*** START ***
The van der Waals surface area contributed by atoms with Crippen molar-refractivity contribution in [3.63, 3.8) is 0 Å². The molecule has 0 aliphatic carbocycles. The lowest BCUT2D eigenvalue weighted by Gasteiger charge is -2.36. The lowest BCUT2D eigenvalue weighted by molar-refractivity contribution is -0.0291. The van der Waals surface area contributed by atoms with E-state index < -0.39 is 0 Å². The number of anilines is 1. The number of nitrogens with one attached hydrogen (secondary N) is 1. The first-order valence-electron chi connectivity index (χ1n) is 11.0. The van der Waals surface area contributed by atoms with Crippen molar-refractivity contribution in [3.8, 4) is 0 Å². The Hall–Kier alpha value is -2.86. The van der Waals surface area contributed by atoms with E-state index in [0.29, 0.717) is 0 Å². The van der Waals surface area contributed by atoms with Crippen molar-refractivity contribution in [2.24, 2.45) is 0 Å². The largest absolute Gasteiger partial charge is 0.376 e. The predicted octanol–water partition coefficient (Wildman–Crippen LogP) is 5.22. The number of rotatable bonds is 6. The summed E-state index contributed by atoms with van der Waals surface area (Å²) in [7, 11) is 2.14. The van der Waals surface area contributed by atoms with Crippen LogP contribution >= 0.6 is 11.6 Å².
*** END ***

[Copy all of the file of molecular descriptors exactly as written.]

The van der Waals surface area contributed by atoms with Crippen molar-refractivity contribution in [3.63, 3.8) is 0 Å². The molecule has 0 aliphatic carbocycles. The lowest BCUT2D eigenvalue weighted by Gasteiger charge is -2.36. The lowest BCUT2D eigenvalue weighted by molar-refractivity contribution is -0.0291. The van der Waals surface area contributed by atoms with E-state index < -0.39 is 0 Å². The number of anilines is 1. The number of nitrogens with one attached hydrogen (secondary N) is 1. The first-order valence-electron chi connectivity index (χ1n) is 11.0. The van der Waals surface area contributed by atoms with Crippen molar-refractivity contribution in [3.8, 4) is 0 Å². The Hall–Kier alpha value is -2.86. The van der Waals surface area contributed by atoms with E-state index in [0.29, 0.717) is 0 Å². The van der Waals surface area contributed by atoms with Crippen molar-refractivity contribution in [2.24, 2.45) is 0 Å². The largest absolute Gasteiger partial charge is 0.376 e. The predicted octanol–water partition coefficient (Wildman–Crippen LogP) is 5.22. The number of rotatable bonds is 6. The summed E-state index contributed by atoms with van der Waals surface area (Å²) in [7, 11) is 2.14. The van der Waals surface area contributed by atoms with Crippen LogP contribution >= 0.6 is 11.6 Å².